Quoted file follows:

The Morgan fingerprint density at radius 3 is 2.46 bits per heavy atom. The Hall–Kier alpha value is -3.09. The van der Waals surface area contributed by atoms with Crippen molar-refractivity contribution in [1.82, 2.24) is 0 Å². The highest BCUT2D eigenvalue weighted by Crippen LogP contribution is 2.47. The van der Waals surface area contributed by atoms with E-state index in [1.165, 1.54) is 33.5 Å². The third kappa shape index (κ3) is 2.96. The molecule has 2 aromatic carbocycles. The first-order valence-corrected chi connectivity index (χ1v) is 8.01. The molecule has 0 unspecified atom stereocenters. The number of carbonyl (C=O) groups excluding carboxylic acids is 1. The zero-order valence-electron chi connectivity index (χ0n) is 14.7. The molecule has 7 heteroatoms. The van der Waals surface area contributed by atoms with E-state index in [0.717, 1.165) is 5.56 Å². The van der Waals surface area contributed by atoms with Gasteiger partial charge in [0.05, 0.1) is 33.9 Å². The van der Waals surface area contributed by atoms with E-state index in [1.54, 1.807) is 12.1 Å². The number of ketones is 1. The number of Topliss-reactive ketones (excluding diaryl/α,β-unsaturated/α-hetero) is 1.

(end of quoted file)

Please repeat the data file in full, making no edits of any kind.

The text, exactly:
The Morgan fingerprint density at radius 3 is 2.46 bits per heavy atom. The Hall–Kier alpha value is -3.09. The van der Waals surface area contributed by atoms with Crippen molar-refractivity contribution in [1.82, 2.24) is 0 Å². The highest BCUT2D eigenvalue weighted by Crippen LogP contribution is 2.47. The van der Waals surface area contributed by atoms with E-state index in [1.165, 1.54) is 33.5 Å². The third kappa shape index (κ3) is 2.96. The molecule has 2 aromatic carbocycles. The first-order valence-corrected chi connectivity index (χ1v) is 8.01. The molecule has 0 unspecified atom stereocenters. The number of carbonyl (C=O) groups excluding carboxylic acids is 1. The zero-order valence-electron chi connectivity index (χ0n) is 14.7. The molecule has 7 heteroatoms. The van der Waals surface area contributed by atoms with E-state index in [0.717, 1.165) is 5.56 Å². The van der Waals surface area contributed by atoms with Gasteiger partial charge in [0.05, 0.1) is 33.9 Å². The van der Waals surface area contributed by atoms with E-state index in [1.54, 1.807) is 12.1 Å². The number of ketones is 1. The number of Topliss-reactive ketones (excluding diaryl/α,β-unsaturated/α-hetero) is 1.